The Economic Times | Sep 14, 2020 | Anju Gandhi
The Covid pandemic has been labelled an act of God but it is debatable whether this can safeguard the parties to the agreement from the consequences of breach of contract. When two parties sign a contract, they agree to perform their respective obligations as described in the agreement. If any party fails to do so, the other is entitled to compensation as mentioned in the contract. However, some contracts also have force majeure clauses that protect the signatories against the liability of compensation or other financial consequences in case they are not able to carry out their obligation due to circumstances beyond human control.
The force majeure clause includes the phrase ‘act of God’ to mean situations that are uncontrolled by human intervention and could not have been prevented even with a reasonable degree of foresight. This includes lightning, tempests, tornadoes, floods, earthquakes or other natural disasters. In the absence of a force majeure clause in a contract, the parties may take the benefit of Section 56 of the Indian Contract Act, 1872. It allows a contract to be terminated if the obligations under the agreement are impossible to perform.
However, the Covid-19 pandemic may not be an effective argument against breach of all contracts. In May this year, a company moved a court that the lease agreement for its office space should be terminated because the Covid lockdown had made the premises unfit for use. But the court ruled that in the absence of a force majeure clause, the temporary non-use of the premises due to lockdown cannot be a reason for suspension or exemption of rent.
There is no clear definition of the term force majeure and such clauses may not be included in all contracts. The ambit of the force majeure clause can also vary. Some parties may want relief in case of war, natural calamity, man-made disasters, political upheavals, terrorist attack or even a technical problem in the computer systems. In April this year, the Supreme Court observed that Section 32 of the Indian Contract Act, 1872 applies when parties agree in advance on contingency which makes performance impossible and upheld the principles of force majeure.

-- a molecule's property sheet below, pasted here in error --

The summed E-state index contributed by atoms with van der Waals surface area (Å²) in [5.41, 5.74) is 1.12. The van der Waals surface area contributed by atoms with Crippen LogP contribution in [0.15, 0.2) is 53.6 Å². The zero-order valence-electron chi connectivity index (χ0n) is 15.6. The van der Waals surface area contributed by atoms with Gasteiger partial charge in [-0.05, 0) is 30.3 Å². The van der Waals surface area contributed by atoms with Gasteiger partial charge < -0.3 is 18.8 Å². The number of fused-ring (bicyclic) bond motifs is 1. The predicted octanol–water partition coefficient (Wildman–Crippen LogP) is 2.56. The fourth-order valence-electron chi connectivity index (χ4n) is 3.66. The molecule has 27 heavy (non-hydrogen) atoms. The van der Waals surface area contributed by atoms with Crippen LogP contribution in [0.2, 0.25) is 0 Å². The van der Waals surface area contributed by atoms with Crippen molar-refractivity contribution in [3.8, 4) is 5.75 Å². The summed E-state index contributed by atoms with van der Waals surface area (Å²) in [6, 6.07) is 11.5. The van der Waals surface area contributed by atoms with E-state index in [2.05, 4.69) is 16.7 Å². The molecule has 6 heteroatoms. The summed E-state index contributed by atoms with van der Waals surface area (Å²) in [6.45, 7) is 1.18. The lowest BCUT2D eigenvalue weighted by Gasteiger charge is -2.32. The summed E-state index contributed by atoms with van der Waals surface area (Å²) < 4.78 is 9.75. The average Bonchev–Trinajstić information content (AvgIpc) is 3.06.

Many such cases have been decided in Indian courts. A contractor was forced to pay for rebuilding a bridge that was destroyed in a flood. At the same time, the force majeure clause has helped signatories from the liability. In another case, a leading power company was not allowed to take the benefit of force majeure to terminate the contract as its contention of unprecedented rise in coal prices was held not to be a valid ground. A contract to provide a musical hall for entertainment was terminated because the hall accidentally burnt down and a contract to build a factory was ended because of a fire in the building.
The termination of a contract due to a force majeure event depends on several factors. In 2015, Morocco was fined $1 million for putting off the African Nations Cup football tournament. The Moroccan government invoked the force majeure clause to limit its legal liabilities, citing the ebola outbreak in West Africa as the reason. The Court of Arbitration ruled that hosting the event had become difficult but not impossible. Morocco had to pay the fine.
A well-designed contract should have a force majeure clause that clearly absolves the parties from their obligations in case of circumstances beyond their reasonable control. To safeguard your interests, make sure it is included in the agreements you sign.